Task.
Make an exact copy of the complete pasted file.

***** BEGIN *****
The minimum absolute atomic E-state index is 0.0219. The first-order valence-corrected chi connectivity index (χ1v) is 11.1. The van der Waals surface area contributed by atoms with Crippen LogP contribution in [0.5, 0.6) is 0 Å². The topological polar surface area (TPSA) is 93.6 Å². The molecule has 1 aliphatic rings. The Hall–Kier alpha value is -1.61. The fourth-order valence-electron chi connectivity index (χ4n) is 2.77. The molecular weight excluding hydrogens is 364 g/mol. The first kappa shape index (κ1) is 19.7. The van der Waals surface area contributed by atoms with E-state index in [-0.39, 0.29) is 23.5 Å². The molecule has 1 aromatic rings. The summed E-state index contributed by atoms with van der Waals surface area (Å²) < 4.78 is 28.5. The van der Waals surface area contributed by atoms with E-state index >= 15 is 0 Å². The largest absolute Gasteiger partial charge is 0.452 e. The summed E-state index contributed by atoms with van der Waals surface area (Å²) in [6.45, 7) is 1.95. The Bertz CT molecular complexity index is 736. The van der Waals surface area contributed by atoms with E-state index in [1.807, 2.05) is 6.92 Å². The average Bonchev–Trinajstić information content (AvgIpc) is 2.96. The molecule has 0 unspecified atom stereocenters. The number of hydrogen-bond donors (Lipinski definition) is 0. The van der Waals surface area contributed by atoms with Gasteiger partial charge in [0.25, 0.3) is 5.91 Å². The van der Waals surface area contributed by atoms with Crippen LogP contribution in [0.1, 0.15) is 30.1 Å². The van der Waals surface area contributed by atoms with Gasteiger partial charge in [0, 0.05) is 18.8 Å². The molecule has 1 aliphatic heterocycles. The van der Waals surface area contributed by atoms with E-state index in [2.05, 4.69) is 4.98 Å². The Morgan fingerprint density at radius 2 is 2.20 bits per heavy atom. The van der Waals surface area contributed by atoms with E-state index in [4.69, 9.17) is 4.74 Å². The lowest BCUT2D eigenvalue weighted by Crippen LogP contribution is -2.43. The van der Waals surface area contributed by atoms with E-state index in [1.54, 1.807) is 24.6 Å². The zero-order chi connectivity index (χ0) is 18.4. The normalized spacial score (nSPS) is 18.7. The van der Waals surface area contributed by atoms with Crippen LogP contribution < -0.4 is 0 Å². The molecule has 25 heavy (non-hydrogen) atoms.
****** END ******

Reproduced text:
The minimum absolute atomic E-state index is 0.0219. The first-order valence-corrected chi connectivity index (χ1v) is 11.1. The van der Waals surface area contributed by atoms with Crippen LogP contribution in [0.5, 0.6) is 0 Å². The topological polar surface area (TPSA) is 93.6 Å². The molecule has 1 aliphatic rings. The Hall–Kier alpha value is -1.61. The fourth-order valence-electron chi connectivity index (χ4n) is 2.77. The molecular weight excluding hydrogens is 364 g/mol. The first kappa shape index (κ1) is 19.7. The van der Waals surface area contributed by atoms with E-state index in [-0.39, 0.29) is 23.5 Å². The molecule has 1 aromatic rings. The summed E-state index contributed by atoms with van der Waals surface area (Å²) < 4.78 is 28.5. The van der Waals surface area contributed by atoms with E-state index >= 15 is 0 Å². The largest absolute Gasteiger partial charge is 0.452 e. The summed E-state index contributed by atoms with van der Waals surface area (Å²) in [6.45, 7) is 1.95. The Bertz CT molecular complexity index is 736. The van der Waals surface area contributed by atoms with E-state index in [1.807, 2.05) is 6.92 Å². The average Bonchev–Trinajstić information content (AvgIpc) is 2.96. The molecule has 0 unspecified atom stereocenters. The number of hydrogen-bond donors (Lipinski definition) is 0. The van der Waals surface area contributed by atoms with Gasteiger partial charge in [0.25, 0.3) is 5.91 Å². The van der Waals surface area contributed by atoms with Crippen LogP contribution in [0.1, 0.15) is 30.1 Å². The van der Waals surface area contributed by atoms with Gasteiger partial charge in [0, 0.05) is 18.8 Å². The molecule has 1 aliphatic heterocycles. The van der Waals surface area contributed by atoms with E-state index in [2.05, 4.69) is 4.98 Å². The Morgan fingerprint density at radius 2 is 2.20 bits per heavy atom. The van der Waals surface area contributed by atoms with E-state index in [4.69, 9.17) is 4.74 Å². The lowest BCUT2D eigenvalue weighted by Crippen LogP contribution is -2.43. The van der Waals surface area contributed by atoms with E-state index in [1.54, 1.807) is 24.6 Å². The zero-order chi connectivity index (χ0) is 18.4. The normalized spacial score (nSPS) is 18.7. The van der Waals surface area contributed by atoms with Crippen LogP contribution < -0.4 is 0 Å². The molecule has 25 heavy (non-hydrogen) atoms.